HRH The Prince of Wales opens the Museum of Asian Music, 2 July 2008

HRH Prince Charles opens the Museum of Asian Music

On 2nd July 2008 the Asian Music Circuit was honoured to have Their Royal Highnesses The Prince of Wales and The Duchess of Cornwall visit their new multimedia centre in Acton, West London. This was a tremendous achievement for the AMC and marked its unique place in the world of music in the UK and beyond. The sound of two South Indian 'nadaswaram' accompanied by the 'thavil' drum welcomed the royal couple on this auspicious occasion for the AMC.

Viram Jasani, CEO of the Asian Music Circuit, was the guide for Their Royal Highnesses and proudly took them around the Museum that he has created for the Asian Music Circuit - translating his vision into a reality over the last three to four years, adding to the substantial music touring and education work of the AMC.

The Museum is home to a large database of audio-visual recordings made and collected by the AMC - some 800 hours so far! Touchscreens around the permanent displays and in the study/archive room provide answers for questions about the instruments, how they work, the music that is played on them, where they are from and the social context into which they fit. Visitors can search the extensive audio-visual archives, choosing whether to watch films on a wide variety of subjects or listen to recordings going back to 1905.

Their Royal Highnesses tried out the 'gendair', an instrument from the Indonesian gamelan family and watched a film on the making of 'tabla'. Prince Charles is especially interested in the Chinese 'guqin', having set up a special project to protect this ancient but increasingly endangered instrument of the Chinese classical tradition. Fewer and fewer performers take it up, and good instruments is as rare as the wood from which they are made. Joshua Petkovic, who worked on a student placement with the AMC and who studies at its annual summer school, demonstrated how the 'guqin' is played.

The AMC believes that the great musical traditions of Asia are endangered and fast becoming lost to an increasingly homogenous music culture based on Western perceptions, and strives to connects the past with the future by bringing the beautiful traditions of Indian and other Asian music to the widest possible public and especially to young people. The innovative application of technology to engage people in Asian music in a fun way is part of the strategy to keep great and authentic musical traditions alive.

In the Museum's unique sound beam chamber, visitors choose a raga and see images depicting its mood along with coloured light invoking the time of day or season with which that raga is associated. By gesturing and making movements in the chamber, visitors conjure up notes of their chosen raga, creating music by breaking invisible sound beams. Prince Charles had a go with the morning raga, 'gujri todi'. The room lit up with the morning colours of orange and yellow and appropriate images of sunrise, early morning mist on the Ganges in Varanasi, and a Ragamala painting of 'gujri todi' all contributed to a very special mood indeed.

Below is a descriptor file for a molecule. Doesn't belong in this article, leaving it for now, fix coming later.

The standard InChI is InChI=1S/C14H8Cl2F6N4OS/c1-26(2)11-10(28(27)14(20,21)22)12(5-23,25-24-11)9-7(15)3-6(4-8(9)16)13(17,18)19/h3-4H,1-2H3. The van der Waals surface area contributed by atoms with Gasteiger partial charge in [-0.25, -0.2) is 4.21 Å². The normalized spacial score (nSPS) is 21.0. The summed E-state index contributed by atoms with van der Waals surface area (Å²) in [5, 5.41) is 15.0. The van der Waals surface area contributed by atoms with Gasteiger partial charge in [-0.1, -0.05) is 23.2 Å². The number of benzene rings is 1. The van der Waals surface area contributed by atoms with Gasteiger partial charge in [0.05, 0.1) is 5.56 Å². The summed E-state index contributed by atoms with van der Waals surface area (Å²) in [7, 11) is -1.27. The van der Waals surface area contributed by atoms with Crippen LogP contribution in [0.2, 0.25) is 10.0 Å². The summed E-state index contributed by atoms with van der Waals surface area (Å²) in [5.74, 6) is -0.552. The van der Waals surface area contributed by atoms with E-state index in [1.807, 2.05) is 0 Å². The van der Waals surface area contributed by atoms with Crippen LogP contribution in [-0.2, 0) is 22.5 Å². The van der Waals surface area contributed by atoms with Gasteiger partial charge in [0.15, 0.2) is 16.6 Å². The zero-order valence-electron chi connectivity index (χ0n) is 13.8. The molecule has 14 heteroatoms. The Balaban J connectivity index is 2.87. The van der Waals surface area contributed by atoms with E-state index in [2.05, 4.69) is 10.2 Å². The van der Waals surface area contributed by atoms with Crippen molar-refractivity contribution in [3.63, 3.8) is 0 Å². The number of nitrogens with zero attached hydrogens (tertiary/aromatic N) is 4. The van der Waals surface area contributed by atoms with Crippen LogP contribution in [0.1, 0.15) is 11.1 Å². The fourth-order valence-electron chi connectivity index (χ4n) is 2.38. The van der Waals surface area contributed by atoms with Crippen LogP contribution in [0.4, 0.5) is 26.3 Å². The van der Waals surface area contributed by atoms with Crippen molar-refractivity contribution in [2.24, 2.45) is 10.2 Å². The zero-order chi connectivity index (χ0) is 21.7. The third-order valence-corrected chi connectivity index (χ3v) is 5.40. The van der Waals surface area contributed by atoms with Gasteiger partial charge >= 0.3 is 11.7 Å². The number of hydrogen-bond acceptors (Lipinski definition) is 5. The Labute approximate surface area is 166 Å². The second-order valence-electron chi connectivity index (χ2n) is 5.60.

Bireshwar Gautam is a singer of 'thumri', 'abhinaya' performer and 'kathak' dancer. He studied with Shobha Gurtu and Damayanti Joshi - two of the greats in their respective arts - and is the lead performer in the AMC's current production of 'The Dying Song', still to visit Brighton and Manchester. Bireshwar was taking a workshop with young children, teaching them both a 'thumri' song about the festival of Holi and some of the special face and hand gestures of 'Abhinaya' when Prince Charles and The Duchess of Cornwall entered and sat down to watch. They thoroughly enjoyed the music and 'Abhinaya' and afterwards warmly greeted Bireshwar and his accompanists Murad Ali, a very fine 'sarangi' player from Delhi and Hanif Khan on tabla.

The Virtual Guru is a unique experience created by the AMC which emulates the role of a real Guru teaching Indian classical music. Select a raga and a voice sings for you; that music is also seen as sound waves on a screen and the challenge for the student is to create his own sound waves to match those displayed and thus make the same music! Prince Charles took up the challenge and sang the raga 'bilaskhani todi'. He demonstrated excellent intonation and a fine musical ear.

The AMC's Board of Trustees were presented to Their Royal Highnesses as were two of AMC's sponsors, Carol Bagnald (Regional Director of HSBC Bank Plc) and Peter Kerkar (Global CEO of the travel and leisure group Cox & Kings). Peter Kerkar is also a trustee of the AMC. The Prince of Wales and The Duchess of Cornwall talked with some children from East Acton Primary School and with members of the public who were waiting as they left the Museum. Once again, the sounds of the ceremonial 'nadaswaram' and 'thavil' were heard, this time bringing the visit to a close.